As summer approaches, young entrepreneurs are likely to set up lemonade stands to make a little extra money. The police, however, are just as likely to shut down these innocent business projects.
The stories of police shutting down children’s entrepreneurial ventures seem to never end. This is not just an unnecessary obstacle, but an insult to the American Dream and the spirit of freedom.
Shutting Down Lemonade Stands is an Insult to Freedom
As an individual, I have the right to own property. I have a right to start a business so people can voluntarily purchase my products/services, and I don’t need your permission to do so. This also applies to children. Young minds are quite creative so long as no one suppresses it. It only makes sense that children use their creativity to make some spare money.
When the state shuts down a child’s ventures, however, it shows the true cruelty of government. They say you have to teach them while they’re young, so the government teaches children to obey or pay the price. This is not freedom. Rather, this is the rule through fear. It is the government claiming ownership of children.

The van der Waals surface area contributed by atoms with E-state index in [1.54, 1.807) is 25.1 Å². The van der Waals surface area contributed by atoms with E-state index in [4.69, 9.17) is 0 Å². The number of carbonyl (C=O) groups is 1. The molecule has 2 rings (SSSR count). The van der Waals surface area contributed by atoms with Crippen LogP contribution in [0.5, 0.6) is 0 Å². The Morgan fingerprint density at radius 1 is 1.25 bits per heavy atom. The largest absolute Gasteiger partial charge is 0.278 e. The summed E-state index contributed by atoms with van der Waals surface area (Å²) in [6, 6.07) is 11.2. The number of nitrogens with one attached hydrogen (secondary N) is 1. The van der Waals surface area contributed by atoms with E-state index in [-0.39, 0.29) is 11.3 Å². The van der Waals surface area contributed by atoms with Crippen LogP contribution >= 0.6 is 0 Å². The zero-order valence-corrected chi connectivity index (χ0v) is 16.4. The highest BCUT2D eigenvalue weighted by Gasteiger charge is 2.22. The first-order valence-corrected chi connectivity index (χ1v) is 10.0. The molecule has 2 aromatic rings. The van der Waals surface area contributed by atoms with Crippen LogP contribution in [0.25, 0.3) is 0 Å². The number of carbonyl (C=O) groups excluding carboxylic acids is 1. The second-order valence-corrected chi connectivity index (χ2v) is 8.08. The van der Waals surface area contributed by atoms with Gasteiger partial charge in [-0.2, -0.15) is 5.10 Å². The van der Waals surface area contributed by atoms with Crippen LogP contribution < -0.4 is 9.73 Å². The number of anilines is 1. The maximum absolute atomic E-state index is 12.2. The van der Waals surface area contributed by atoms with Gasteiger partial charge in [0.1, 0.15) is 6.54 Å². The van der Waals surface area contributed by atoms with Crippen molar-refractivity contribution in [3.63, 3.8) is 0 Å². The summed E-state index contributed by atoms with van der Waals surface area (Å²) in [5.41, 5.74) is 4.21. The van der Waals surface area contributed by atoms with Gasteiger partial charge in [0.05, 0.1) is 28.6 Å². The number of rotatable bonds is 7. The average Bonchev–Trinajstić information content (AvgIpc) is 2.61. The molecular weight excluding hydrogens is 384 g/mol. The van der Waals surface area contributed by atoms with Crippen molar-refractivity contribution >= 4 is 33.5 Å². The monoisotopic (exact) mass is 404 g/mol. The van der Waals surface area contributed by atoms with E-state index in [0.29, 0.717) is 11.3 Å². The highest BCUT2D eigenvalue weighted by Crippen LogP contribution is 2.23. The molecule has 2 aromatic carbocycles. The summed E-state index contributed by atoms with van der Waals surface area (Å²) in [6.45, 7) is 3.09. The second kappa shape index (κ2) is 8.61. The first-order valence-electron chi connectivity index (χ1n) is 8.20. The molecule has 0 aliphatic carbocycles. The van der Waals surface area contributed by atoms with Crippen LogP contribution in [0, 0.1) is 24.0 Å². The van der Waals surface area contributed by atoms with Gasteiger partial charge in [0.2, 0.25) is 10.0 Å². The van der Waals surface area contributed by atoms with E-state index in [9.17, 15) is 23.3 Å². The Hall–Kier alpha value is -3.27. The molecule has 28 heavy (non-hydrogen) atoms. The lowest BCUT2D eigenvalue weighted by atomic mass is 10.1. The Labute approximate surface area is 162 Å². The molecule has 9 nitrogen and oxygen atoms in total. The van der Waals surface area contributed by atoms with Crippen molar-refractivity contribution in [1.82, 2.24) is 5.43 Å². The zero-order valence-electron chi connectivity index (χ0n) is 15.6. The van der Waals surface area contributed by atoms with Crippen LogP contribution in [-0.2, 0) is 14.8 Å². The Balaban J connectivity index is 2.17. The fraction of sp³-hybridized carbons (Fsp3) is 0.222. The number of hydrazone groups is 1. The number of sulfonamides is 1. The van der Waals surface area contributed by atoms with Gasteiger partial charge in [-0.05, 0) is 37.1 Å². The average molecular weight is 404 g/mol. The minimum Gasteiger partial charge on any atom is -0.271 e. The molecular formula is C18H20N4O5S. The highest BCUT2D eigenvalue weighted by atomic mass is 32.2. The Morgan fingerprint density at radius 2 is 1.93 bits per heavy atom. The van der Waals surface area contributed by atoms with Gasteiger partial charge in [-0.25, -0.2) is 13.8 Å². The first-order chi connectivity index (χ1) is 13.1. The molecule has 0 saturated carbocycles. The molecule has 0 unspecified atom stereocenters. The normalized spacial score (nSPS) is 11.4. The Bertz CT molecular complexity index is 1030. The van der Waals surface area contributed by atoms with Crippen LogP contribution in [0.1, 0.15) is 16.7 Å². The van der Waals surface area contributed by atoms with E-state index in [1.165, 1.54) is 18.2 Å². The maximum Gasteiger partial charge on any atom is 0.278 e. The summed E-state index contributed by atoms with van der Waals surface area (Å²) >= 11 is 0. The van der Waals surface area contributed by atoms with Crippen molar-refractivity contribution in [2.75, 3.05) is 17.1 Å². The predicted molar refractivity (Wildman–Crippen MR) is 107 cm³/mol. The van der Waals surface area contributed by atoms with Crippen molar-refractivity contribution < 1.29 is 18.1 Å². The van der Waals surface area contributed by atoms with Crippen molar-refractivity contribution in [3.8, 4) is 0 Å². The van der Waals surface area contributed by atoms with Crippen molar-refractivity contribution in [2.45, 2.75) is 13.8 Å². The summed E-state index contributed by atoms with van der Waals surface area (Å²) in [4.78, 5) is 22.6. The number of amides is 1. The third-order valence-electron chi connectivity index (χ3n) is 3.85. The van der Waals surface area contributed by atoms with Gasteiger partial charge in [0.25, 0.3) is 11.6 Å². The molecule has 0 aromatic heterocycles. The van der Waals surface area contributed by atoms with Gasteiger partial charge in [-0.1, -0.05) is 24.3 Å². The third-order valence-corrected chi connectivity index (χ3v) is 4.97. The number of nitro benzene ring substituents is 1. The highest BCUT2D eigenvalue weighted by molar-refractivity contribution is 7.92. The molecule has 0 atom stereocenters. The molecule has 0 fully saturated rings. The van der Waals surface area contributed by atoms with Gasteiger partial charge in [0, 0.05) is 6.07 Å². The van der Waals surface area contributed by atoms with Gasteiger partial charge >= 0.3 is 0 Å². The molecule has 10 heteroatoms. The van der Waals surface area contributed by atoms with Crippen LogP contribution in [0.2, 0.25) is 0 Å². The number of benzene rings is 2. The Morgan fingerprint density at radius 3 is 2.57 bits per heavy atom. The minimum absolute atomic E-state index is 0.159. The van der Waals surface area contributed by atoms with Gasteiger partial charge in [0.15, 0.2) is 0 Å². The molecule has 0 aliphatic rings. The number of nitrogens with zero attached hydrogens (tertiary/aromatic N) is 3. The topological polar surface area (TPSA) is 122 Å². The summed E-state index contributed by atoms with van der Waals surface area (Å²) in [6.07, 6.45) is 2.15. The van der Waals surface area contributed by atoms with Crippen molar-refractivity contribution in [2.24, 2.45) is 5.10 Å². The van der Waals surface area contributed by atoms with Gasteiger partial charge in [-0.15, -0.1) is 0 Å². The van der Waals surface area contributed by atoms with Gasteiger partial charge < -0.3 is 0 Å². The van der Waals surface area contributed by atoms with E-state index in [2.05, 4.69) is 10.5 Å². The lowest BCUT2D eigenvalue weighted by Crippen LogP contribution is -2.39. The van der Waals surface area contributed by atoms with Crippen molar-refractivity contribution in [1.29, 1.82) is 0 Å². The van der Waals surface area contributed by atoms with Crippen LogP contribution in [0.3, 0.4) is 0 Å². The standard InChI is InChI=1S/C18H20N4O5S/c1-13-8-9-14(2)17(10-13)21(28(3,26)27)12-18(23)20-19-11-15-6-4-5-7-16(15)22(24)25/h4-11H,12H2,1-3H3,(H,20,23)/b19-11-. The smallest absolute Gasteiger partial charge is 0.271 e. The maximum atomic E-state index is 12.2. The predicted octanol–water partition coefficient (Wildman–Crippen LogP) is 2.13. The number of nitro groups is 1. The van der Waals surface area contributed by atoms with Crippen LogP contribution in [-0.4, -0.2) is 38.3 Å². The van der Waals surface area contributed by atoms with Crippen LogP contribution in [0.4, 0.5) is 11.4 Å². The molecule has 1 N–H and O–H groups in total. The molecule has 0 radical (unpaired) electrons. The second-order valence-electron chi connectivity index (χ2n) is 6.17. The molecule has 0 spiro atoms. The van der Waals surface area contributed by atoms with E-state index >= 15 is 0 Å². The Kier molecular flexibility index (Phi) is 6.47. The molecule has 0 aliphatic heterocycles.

The Costs of Permits Exterminates Young Entrepreneurs
As the government tears down another child’s dreams, one must wonder what the course of action this child can make is. If they want to continue, they will need a permit that can cost them hundreds of dollars and hours of their time. For small ventures like lemonade stands, the child does not have enough money to buy the permit and would not make enough money to warrant paying for it even if the child could. In other words, the government is teaching your child that business is not worth it.
Shutting Down Entrepreneurship Stunts Progress and Emboldens the Welfare State
As young people see the government crush their side hustles, they develop learned helplessness. They believe that there is no reason to fight for themselves, thus developing a dependency complex.
By shutting down children’s lemonade stands, the government is guaranteeing that some children will lose the entrepreneurial spirit, stunting our growth as a society. But even worse, this guarantees that some children will grow up thinking that the only thing they can do for themselves is asking for help.
By crushing their innocence while they are young, no child will ever ask “what if?” and create something amazing for themselves and for society at large. Lemonade Stands are proof of the entrepreneurial spirit! Celebrate it, don’t crush it.